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IPCC: situation vacant

David Lammy, the Labour MP for Tottenham has renewed calls for the officer who shot Mark Duggan to be suspended. Speaking in a House of Commons’ debate yesterday, Lammy said it was ‘incredible’ the officer was still working.

This decision, together with the Independent Police Complaints Commission’s (IPCC) initial handling of the enquiry, has again left people wondering if the body isn’t just a ‘toothless tiger’. The Duggan shooting, which subsequently led to the August riots in London and other parts of the country, is currently being looked into by the IPCC which replaced the old Police Complaints authority. The 400-strong staff, some 30% of whom are ex-police officers, currently costs around £35 million per year to run. The IPCC has about 121 investigators amongst its staff and only a small proportion is drawn from ethnic minority groups.

David Lammy has more of an interest in this subject than most. His constituency, Tottenham, has now suffered three high profile and highly-publicised deaths following contact with police: namely, Cynthia Jarrett in 1985, Roger Sylvester in 1999, and Mark Duggan in August.

Lammy suggested that of the two arms to the IPCC remit, the second, that of public guardianship seemed to be failing – the first arm is police scrutiny.

In the days following the shooting, despite having no less than 15 media officers, no one from the IPCC appeared to reassure the public that it would investigate Mark Duggan’s death and I quote  ‘thoroughly, impartially, and independently’. Duggan’s family learned of his death from TV reports, and were not contacted by the IPCC until two days after the shooting.

The trials of David Norris and Gary Dobson, accused of killing Stephen Lawrence in 1993 began this week at the Old Bailey, made possible by the latest advancements in forensic science. Following two police and one public inquiry, the Macpherson report highlighted institutional racism as a reason for the original investigation failing to bring anyone to account for the killing. Macpherson, like Lord Scarman following the Brixton riots, also called for an independent body to be set up to restore public confidence in the police.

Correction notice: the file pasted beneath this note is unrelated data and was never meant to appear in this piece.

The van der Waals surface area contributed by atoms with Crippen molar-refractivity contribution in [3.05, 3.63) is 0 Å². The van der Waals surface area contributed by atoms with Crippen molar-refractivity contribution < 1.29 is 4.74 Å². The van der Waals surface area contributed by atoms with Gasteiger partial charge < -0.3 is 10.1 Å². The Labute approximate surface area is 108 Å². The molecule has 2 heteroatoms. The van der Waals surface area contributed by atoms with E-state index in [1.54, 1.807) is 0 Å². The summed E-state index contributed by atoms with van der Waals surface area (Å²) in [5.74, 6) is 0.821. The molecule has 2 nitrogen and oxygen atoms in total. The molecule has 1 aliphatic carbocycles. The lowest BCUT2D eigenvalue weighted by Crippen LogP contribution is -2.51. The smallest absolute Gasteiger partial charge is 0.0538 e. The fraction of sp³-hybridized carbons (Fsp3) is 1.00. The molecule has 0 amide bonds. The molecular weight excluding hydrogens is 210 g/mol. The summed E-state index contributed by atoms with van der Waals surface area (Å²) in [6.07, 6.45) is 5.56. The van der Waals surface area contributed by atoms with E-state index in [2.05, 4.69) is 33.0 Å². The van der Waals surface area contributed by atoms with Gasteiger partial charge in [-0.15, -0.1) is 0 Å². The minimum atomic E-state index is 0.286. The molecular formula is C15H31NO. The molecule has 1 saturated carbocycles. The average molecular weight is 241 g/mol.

Situation vacant

The body that was set up, the IPCC, is currently without a chair, the previous incumbent having resigned some months ago. On the commission’s own website, the vacancy is advertised calling for a ‘dynamic and inspirational leader’ with a ‘strong reputation for independence of thought and deed’. It would seem strange given the current climate that more effort hasn’t gone into filling the post, suggesting that the job of restoring public faith in the police is not particularly high on the agenda.

The successful candidate will have his work cut out as, at present, the public could be forgiven for thinking that as it stands, the IPCC are apologists for the police.

Both John Yates, former Assistant Commissioner of the Met, in trouble for allegedly helping the daughter of Neil Wallis get a job with the service, and Sir Paul Stephenson, former Commissioner have both recently been very quickly cleared of any wrongdoing by the IPCC  - reports on deaths in custody taking anything up to four years to produce.

The IPCC did not even feel it necessary to interview Sir Paul regarding his acceptance of a free five-week stay at Champneys, an exclusive health spa. Sir Paul claimed not to know that Neil Wallis, sometime provider of PR to the Met was also an adviser to Champneys. The Commission’s statement in explaining the reason behind the decision not to take disciplinary action was ‘the public will make its own judgements about whether any senior public official should accept hospitality to this extent from anyone’.

A rather extraordinary conclusion you might think. The closing date for applications is November 24th in case you are interested in applying.

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